The Department of Housing and Urban Development (HUD) will spend $10 billion this year on “community development,” including Community Development Block Grants (CDBGs). The grants to state and local governments are for such things as repairing streets and subsidizing neighborhood businesses. There is no constitutional or practical reason why the federal government should be involved in such local activities.
Furthermore, a new city‐by‐city analysis by Politico shows that CDBG spending is disbursed with little regard to actual “need” or “fairness.”
San Francisco will get $19‐a‐person in community development block grants this year, while Allentown, with twice the poverty and less than half of the median income, will draw a per‐capita allotment of $17.53….Community development block grants rely on outdated, 1970s formulas that have increasingly shuttled dollars to wealthy places like Newton, Mass., while other locales in need, such as Compton, Calif., go wanting.
Tad DeHaven found similar problems with the program. He noted, “CDBG spending has gradually shifted from poorer to wealthier communities over time…It should not be the role of the federal government to redistribute income between regions, but even if it was, the CDBG program is not very good at it.”
President Donald Trump’s 2018 budget proposes to eliminate the CDBG program, saying “the program is not well‐targeted to the poorest populations and has not demonstrated results.” Good for the president.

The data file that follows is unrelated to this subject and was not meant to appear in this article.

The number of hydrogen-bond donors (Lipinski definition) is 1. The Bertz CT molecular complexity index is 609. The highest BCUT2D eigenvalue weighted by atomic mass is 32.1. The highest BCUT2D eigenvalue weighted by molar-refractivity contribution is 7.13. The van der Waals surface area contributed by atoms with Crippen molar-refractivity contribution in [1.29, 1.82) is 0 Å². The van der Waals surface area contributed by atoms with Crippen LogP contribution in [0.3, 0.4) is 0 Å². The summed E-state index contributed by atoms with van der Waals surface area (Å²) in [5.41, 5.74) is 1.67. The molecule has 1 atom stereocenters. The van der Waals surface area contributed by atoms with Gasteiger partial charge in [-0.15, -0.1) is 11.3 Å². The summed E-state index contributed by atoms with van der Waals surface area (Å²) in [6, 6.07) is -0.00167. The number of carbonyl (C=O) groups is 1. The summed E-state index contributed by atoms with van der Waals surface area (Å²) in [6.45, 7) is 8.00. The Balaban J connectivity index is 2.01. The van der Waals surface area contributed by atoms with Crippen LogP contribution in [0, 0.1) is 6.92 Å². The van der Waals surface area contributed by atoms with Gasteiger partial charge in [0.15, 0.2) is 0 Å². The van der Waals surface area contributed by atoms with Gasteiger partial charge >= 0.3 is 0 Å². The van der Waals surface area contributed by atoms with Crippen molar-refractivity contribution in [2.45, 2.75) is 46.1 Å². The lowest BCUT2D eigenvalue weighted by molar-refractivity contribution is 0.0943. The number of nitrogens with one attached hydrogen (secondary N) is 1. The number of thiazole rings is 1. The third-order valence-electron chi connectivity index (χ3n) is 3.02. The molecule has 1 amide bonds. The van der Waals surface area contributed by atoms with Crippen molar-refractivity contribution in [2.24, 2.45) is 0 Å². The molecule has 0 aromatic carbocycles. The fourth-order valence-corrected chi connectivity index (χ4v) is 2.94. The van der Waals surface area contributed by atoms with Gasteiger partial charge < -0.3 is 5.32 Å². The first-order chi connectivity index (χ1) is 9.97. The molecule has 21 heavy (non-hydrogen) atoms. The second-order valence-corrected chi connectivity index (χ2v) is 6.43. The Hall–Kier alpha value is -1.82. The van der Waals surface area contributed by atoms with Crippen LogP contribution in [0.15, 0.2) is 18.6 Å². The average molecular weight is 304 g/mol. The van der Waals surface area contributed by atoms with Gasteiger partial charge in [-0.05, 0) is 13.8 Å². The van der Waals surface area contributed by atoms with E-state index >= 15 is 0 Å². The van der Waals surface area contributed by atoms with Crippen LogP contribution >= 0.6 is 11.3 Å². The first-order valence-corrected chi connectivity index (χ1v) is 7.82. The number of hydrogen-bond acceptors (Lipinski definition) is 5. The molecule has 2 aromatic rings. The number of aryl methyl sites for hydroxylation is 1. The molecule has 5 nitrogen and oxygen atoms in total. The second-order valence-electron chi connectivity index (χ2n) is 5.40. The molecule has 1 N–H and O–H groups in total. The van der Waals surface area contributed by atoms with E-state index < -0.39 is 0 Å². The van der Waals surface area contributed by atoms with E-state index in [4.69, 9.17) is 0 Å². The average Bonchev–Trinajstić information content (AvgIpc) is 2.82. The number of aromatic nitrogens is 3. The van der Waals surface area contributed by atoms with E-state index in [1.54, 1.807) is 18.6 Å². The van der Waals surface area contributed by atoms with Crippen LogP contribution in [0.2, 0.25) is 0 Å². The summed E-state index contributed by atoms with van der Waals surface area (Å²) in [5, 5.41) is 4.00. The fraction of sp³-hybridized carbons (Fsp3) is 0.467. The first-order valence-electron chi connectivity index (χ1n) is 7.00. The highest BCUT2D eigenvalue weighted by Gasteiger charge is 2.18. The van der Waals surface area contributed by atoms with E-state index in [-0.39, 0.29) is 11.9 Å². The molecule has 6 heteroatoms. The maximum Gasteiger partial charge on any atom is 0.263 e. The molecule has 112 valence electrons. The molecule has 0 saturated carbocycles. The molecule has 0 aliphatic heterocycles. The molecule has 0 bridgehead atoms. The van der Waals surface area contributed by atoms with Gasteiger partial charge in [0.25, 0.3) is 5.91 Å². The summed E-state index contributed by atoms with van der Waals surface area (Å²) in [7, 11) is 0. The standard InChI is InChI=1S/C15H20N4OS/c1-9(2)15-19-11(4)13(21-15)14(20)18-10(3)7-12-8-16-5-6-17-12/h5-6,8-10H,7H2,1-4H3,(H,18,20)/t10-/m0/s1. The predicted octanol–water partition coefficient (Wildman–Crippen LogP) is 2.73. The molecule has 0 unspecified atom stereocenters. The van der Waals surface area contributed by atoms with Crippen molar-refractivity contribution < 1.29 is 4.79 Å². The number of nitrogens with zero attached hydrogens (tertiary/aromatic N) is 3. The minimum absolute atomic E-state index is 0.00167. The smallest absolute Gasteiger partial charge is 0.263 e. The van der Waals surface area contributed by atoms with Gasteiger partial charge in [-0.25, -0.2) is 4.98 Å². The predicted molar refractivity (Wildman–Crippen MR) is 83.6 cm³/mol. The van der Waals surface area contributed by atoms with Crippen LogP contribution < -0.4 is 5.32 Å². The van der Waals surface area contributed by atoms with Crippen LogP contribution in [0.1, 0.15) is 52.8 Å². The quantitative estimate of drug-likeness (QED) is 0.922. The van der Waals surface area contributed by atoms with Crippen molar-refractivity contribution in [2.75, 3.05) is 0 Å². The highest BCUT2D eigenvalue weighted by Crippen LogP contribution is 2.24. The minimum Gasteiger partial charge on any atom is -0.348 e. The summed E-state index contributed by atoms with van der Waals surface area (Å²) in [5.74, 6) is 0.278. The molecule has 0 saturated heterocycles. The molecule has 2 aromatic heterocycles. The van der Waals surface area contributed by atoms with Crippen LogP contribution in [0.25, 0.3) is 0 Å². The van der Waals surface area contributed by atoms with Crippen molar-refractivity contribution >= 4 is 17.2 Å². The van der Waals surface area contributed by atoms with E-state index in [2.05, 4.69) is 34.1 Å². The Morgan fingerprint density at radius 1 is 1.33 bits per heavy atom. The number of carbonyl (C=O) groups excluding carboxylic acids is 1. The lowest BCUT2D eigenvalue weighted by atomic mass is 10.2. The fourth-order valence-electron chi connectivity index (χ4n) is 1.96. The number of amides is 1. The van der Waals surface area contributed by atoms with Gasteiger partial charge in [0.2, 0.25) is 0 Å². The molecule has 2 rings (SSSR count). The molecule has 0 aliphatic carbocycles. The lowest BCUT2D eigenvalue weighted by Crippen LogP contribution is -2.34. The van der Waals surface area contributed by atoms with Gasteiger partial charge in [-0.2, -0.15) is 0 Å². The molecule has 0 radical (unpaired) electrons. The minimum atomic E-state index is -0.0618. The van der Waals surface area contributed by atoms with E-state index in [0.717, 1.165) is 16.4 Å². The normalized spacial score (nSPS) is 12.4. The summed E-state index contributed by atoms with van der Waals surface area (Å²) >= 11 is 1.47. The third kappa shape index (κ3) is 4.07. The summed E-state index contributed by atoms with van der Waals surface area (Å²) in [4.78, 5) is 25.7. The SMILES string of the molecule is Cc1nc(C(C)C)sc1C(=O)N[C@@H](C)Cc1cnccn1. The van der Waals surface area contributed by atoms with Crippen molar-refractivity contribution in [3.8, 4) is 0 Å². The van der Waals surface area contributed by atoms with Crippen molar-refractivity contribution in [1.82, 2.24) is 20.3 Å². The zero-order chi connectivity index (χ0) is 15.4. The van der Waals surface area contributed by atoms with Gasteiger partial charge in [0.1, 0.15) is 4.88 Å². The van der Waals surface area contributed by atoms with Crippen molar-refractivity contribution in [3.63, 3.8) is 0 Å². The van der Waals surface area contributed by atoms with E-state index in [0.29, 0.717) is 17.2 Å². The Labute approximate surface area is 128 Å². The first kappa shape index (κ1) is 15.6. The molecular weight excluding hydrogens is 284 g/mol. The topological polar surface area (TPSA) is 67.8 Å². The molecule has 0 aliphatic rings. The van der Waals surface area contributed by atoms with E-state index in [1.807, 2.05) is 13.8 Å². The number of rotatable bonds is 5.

There is no sound reason for the federal government to fund the CDBG program or hundreds of other local subsidy programs. As I discuss here, these programs generate bureaucratic waste, undermine political accountability, and stifle policy innovation in the states.
The federal aid system generates no net value—it is simply a roundabout way of funding local activities. Taxpayers in San Francisco mail checks to the IRS to fund the CDBG program. Their money flows through the HUD bureaucracy, and then is dished out to bureaucracies in Harrisburg and Allentown, with some trickling down to local residents and businesses. Meanwhile, taxpayers in Allentown are also mailing checks to the IRS to fund the CDBG program. Their money flows through the HUD bureaucracy, and then is dished out to bureaucracies in Sacramento and San Francisco, with some trickling down to local residents and businesses.
What is the point of that?
There is none—other than to empower the well‐paid political and bureaucratic elites in all three levels of government, and in the derivative lobby groups. The federal aid system thrives not because it benefits the American people, but because it benefits governments and lobbyists.
For more information, see here, here, and here.